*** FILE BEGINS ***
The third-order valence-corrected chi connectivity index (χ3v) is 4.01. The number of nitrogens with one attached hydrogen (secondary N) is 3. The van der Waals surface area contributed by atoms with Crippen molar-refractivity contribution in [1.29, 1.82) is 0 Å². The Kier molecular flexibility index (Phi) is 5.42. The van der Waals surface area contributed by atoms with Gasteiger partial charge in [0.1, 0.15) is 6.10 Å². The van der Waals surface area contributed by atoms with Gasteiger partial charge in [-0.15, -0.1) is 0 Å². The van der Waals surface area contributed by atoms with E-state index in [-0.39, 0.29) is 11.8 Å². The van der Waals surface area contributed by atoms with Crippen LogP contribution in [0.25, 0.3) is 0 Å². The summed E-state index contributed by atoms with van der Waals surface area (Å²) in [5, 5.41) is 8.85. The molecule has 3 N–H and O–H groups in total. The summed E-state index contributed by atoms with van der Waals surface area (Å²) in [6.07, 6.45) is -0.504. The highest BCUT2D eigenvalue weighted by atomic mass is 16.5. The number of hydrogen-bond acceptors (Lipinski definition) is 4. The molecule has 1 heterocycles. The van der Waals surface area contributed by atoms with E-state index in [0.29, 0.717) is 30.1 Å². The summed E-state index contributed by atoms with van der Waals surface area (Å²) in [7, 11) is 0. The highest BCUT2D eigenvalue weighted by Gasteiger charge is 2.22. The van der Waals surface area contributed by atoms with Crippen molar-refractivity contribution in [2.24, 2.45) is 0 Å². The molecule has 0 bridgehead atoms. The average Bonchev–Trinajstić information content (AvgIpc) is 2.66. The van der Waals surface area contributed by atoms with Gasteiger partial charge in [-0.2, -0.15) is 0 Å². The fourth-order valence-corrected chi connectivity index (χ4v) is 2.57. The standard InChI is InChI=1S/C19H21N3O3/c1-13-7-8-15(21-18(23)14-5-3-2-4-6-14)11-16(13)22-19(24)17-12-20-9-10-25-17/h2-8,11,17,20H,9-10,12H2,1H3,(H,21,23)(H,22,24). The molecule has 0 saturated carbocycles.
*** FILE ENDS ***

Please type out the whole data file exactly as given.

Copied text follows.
The third-order valence-corrected chi connectivity index (χ3v) is 4.01. The number of nitrogens with one attached hydrogen (secondary N) is 3. The van der Waals surface area contributed by atoms with Crippen molar-refractivity contribution in [1.29, 1.82) is 0 Å². The Kier molecular flexibility index (Phi) is 5.42. The van der Waals surface area contributed by atoms with Gasteiger partial charge in [0.1, 0.15) is 6.10 Å². The van der Waals surface area contributed by atoms with Gasteiger partial charge in [-0.15, -0.1) is 0 Å². The van der Waals surface area contributed by atoms with E-state index in [-0.39, 0.29) is 11.8 Å². The van der Waals surface area contributed by atoms with Crippen LogP contribution in [0.25, 0.3) is 0 Å². The summed E-state index contributed by atoms with van der Waals surface area (Å²) in [5, 5.41) is 8.85. The molecule has 3 N–H and O–H groups in total. The summed E-state index contributed by atoms with van der Waals surface area (Å²) in [6.07, 6.45) is -0.504. The highest BCUT2D eigenvalue weighted by atomic mass is 16.5. The number of hydrogen-bond acceptors (Lipinski definition) is 4. The molecule has 1 heterocycles. The van der Waals surface area contributed by atoms with E-state index in [0.29, 0.717) is 30.1 Å². The summed E-state index contributed by atoms with van der Waals surface area (Å²) in [7, 11) is 0. The highest BCUT2D eigenvalue weighted by Gasteiger charge is 2.22. The van der Waals surface area contributed by atoms with Crippen molar-refractivity contribution in [2.24, 2.45) is 0 Å². The molecule has 0 bridgehead atoms. The average Bonchev–Trinajstić information content (AvgIpc) is 2.66. The van der Waals surface area contributed by atoms with Gasteiger partial charge in [-0.2, -0.15) is 0 Å². The fourth-order valence-corrected chi connectivity index (χ4v) is 2.57. The standard InChI is InChI=1S/C19H21N3O3/c1-13-7-8-15(21-18(23)14-5-3-2-4-6-14)11-16(13)22-19(24)17-12-20-9-10-25-17/h2-8,11,17,20H,9-10,12H2,1H3,(H,21,23)(H,22,24). The molecule has 0 saturated carbocycles.